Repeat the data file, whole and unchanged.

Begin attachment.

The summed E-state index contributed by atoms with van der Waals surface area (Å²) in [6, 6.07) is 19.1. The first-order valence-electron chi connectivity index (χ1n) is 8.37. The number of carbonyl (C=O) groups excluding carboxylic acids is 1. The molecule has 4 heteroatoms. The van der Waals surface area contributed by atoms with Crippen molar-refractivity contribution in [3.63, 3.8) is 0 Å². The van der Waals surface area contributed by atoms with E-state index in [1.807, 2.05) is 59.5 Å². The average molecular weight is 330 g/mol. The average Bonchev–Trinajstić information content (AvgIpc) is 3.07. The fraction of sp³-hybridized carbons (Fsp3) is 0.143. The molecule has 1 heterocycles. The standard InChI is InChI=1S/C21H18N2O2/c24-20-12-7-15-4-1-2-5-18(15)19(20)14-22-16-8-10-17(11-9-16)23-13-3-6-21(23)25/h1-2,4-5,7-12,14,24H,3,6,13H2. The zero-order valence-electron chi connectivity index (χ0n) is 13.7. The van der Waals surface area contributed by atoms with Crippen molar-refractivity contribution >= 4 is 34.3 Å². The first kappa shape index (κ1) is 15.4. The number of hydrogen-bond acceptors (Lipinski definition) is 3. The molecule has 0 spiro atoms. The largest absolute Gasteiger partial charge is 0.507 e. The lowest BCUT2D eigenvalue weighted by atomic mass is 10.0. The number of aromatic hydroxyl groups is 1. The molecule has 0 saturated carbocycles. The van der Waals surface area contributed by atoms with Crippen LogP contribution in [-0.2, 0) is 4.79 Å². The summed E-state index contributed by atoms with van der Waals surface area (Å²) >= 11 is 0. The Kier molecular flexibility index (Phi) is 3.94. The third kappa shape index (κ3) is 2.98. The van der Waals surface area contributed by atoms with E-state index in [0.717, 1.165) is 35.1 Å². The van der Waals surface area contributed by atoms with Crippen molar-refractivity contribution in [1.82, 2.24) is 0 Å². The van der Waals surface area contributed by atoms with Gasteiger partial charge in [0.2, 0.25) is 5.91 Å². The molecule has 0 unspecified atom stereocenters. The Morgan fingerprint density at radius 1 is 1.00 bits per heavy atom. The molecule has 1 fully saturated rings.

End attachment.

The summed E-state index contributed by atoms with van der Waals surface area (Å²) in [6, 6.07) is 19.1. The first-order valence-electron chi connectivity index (χ1n) is 8.37. The number of carbonyl (C=O) groups excluding carboxylic acids is 1. The molecule has 4 heteroatoms. The van der Waals surface area contributed by atoms with Crippen molar-refractivity contribution in [3.63, 3.8) is 0 Å². The van der Waals surface area contributed by atoms with E-state index in [1.807, 2.05) is 59.5 Å². The average molecular weight is 330 g/mol. The average Bonchev–Trinajstić information content (AvgIpc) is 3.07. The fraction of sp³-hybridized carbons (Fsp3) is 0.143. The molecule has 1 heterocycles. The standard InChI is InChI=1S/C21H18N2O2/c24-20-12-7-15-4-1-2-5-18(15)19(20)14-22-16-8-10-17(11-9-16)23-13-3-6-21(23)25/h1-2,4-5,7-12,14,24H,3,6,13H2. The zero-order valence-electron chi connectivity index (χ0n) is 13.7. The van der Waals surface area contributed by atoms with Crippen molar-refractivity contribution >= 4 is 34.3 Å². The first kappa shape index (κ1) is 15.4. The number of hydrogen-bond acceptors (Lipinski definition) is 3. The molecule has 0 spiro atoms. The largest absolute Gasteiger partial charge is 0.507 e. The lowest BCUT2D eigenvalue weighted by atomic mass is 10.0. The number of aromatic hydroxyl groups is 1. The molecule has 0 saturated carbocycles. The van der Waals surface area contributed by atoms with Crippen LogP contribution in [-0.2, 0) is 4.79 Å². The summed E-state index contributed by atoms with van der Waals surface area (Å²) >= 11 is 0. The Kier molecular flexibility index (Phi) is 3.94. The third kappa shape index (κ3) is 2.98. The van der Waals surface area contributed by atoms with E-state index in [0.717, 1.165) is 35.1 Å². The van der Waals surface area contributed by atoms with Crippen molar-refractivity contribution in [1.82, 2.24) is 0 Å². The van der Waals surface area contributed by atoms with Gasteiger partial charge in [0.2, 0.25) is 5.91 Å². The molecule has 0 unspecified atom stereocenters. The Morgan fingerprint density at radius 1 is 1.00 bits per heavy atom. The molecule has 1 fully saturated rings.